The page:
Reading OUTSIDE Your Genre

I find that writing outside my usual genre is a fantastic educational exercise, but reading outside my mystery genre is essential. It’s not a choice. It is a necessity. I read historical fiction, thrillers, horror, romantic suspense, literary fiction, fantasy, science fiction, non-fiction, history, biography, poetry, and everything/anything else. I’ve discovered that simply reading OUTSIDE my comfort zone, improves the writing I do within it.

Why is this so?

I can only guess that it’s the experience of unchartered, unfamiliar territory that expands my palette of literary colors. The use of language varies from genre-to-genre, the pacing of stories, and the specificity of descriptive text, too. Nothing—not even narrow sub-genres like cozy mysteries—are written in a vacuum. The terse prose of a noir detective, the poetic dialog of lovers in a historical romance, and the created languages of alien species on science fiction, all contribute to the crazy quilt in my head.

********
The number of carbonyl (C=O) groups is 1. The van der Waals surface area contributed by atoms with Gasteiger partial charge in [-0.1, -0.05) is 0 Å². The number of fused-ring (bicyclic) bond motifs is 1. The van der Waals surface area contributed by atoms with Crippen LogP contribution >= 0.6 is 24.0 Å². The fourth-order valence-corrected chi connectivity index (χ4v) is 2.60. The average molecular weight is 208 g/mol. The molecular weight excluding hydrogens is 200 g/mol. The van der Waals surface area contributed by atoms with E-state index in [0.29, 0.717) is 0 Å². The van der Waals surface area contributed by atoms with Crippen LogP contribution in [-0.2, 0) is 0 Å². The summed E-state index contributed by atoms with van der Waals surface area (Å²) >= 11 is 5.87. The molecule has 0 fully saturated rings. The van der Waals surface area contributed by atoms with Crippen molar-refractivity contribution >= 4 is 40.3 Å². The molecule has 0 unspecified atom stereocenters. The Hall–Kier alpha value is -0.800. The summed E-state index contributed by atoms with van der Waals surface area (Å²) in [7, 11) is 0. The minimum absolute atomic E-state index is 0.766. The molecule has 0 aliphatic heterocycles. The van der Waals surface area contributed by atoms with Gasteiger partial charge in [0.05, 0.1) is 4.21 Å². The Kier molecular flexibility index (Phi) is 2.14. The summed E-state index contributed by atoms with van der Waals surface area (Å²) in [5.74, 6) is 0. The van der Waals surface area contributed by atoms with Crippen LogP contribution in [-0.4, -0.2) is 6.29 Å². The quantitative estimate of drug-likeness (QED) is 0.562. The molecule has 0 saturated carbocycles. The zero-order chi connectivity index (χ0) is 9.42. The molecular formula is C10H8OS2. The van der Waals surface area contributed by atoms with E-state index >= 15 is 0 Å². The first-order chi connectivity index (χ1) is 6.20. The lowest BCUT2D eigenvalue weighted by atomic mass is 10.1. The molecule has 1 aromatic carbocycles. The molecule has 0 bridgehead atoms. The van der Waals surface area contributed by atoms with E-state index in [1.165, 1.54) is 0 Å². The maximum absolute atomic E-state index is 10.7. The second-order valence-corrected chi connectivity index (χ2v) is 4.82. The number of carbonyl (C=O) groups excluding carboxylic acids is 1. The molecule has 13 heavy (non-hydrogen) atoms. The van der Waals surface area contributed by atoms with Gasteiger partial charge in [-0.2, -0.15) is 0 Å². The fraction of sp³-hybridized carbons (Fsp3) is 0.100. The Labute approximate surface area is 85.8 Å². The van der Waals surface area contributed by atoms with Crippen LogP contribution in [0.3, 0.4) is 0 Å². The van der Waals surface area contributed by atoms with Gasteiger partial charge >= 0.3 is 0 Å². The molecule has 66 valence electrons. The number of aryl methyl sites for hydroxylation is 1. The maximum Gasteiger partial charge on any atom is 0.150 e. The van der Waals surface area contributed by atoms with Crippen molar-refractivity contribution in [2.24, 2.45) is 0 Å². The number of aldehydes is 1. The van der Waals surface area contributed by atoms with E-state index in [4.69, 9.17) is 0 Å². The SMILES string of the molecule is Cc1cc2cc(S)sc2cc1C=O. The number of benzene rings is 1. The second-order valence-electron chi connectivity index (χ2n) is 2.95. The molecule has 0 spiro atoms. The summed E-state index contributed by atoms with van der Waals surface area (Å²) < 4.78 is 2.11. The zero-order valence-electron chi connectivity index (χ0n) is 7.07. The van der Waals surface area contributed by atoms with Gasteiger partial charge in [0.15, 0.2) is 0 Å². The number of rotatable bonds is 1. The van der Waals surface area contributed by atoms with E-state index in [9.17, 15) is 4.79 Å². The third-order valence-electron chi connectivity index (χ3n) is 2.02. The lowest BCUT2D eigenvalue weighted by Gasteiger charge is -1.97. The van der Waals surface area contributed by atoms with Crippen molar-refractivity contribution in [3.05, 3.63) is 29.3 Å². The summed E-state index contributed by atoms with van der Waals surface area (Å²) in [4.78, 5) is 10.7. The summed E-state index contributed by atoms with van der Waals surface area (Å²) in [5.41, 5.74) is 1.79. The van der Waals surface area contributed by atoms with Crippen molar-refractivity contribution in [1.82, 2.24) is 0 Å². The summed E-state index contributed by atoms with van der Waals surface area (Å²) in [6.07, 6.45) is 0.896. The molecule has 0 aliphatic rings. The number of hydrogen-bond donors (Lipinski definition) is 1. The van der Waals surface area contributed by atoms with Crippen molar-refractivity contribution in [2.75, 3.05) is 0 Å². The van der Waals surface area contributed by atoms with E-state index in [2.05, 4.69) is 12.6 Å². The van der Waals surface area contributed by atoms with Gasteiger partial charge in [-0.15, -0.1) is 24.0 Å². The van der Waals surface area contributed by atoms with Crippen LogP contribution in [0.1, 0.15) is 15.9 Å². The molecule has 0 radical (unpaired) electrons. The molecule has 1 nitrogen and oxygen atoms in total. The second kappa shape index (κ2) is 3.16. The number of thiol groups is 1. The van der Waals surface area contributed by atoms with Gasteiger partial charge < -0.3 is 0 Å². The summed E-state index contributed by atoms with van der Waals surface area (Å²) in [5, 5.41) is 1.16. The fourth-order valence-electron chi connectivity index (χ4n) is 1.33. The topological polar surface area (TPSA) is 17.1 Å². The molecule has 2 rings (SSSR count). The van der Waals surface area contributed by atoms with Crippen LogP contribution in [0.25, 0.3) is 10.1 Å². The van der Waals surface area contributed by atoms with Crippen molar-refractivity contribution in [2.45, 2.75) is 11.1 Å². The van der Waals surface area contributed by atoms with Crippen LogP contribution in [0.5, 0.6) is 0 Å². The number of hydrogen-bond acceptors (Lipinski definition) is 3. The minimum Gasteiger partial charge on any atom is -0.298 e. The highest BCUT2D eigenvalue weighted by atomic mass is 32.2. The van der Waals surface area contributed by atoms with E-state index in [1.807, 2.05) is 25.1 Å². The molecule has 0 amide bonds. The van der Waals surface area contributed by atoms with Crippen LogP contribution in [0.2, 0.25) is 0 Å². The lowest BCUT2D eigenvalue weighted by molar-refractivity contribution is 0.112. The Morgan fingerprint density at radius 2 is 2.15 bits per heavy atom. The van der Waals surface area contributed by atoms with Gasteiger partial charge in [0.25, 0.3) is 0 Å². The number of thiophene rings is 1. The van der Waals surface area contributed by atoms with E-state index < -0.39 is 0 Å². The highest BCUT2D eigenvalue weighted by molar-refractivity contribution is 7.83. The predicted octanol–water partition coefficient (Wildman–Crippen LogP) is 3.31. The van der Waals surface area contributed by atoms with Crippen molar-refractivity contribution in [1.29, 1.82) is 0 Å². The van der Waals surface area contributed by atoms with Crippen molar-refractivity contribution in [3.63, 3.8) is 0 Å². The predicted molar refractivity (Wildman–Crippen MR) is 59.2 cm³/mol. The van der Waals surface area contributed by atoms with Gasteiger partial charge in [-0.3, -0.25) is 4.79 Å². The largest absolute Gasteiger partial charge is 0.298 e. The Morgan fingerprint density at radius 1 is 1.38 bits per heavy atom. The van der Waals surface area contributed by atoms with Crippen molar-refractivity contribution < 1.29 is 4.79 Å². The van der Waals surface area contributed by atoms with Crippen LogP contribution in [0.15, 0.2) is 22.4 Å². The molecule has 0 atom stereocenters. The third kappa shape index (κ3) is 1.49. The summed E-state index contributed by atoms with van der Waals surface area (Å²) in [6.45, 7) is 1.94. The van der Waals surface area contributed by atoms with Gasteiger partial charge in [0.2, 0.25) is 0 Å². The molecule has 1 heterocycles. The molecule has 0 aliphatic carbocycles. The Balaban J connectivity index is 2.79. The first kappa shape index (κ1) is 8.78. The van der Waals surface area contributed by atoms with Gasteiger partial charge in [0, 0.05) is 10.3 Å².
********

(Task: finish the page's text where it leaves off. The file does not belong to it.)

The further I venture as a reader, the more adventurous I become as a writer. It’s a win/win all around. I’m about to spend three weeks traveling, with my Kindle “fat” with all sorts of books. Long plane rides are nothing when I have a huge library in my bag. I’ll be reading a variety pack of genres, styles, eras, and authors.

What have you read lately that has pushed your boundaries?

My Kindle is fully loaded for my trip. These were just a few random books I grabbed off my shelves...

My Kindle is fully loaded for my trip. These were just a few random books I grabbed off my shelves…


  1. Actually I’ve been reading a biography of Dirk Bogarde, the English actor of Death in Venice fame. I’ve loved him forever and his autobiographical works taught me to paint pictures with language. This biography is a bit of a disappointment though. It lacks the spark and colour of Bogarde’s own writing. Maybe that’s a lesson in itself.

    • Candy Korman

      That’s interesting and kind of funny as the last memoir I read was Alan Cummings’—another great actor. I admired his one-man version of Macbeth, in addition to his MC in Cabaret on Broadway. Reading the way he discussed his difficult childhood… the abuse, but also the love… was informative for fiction!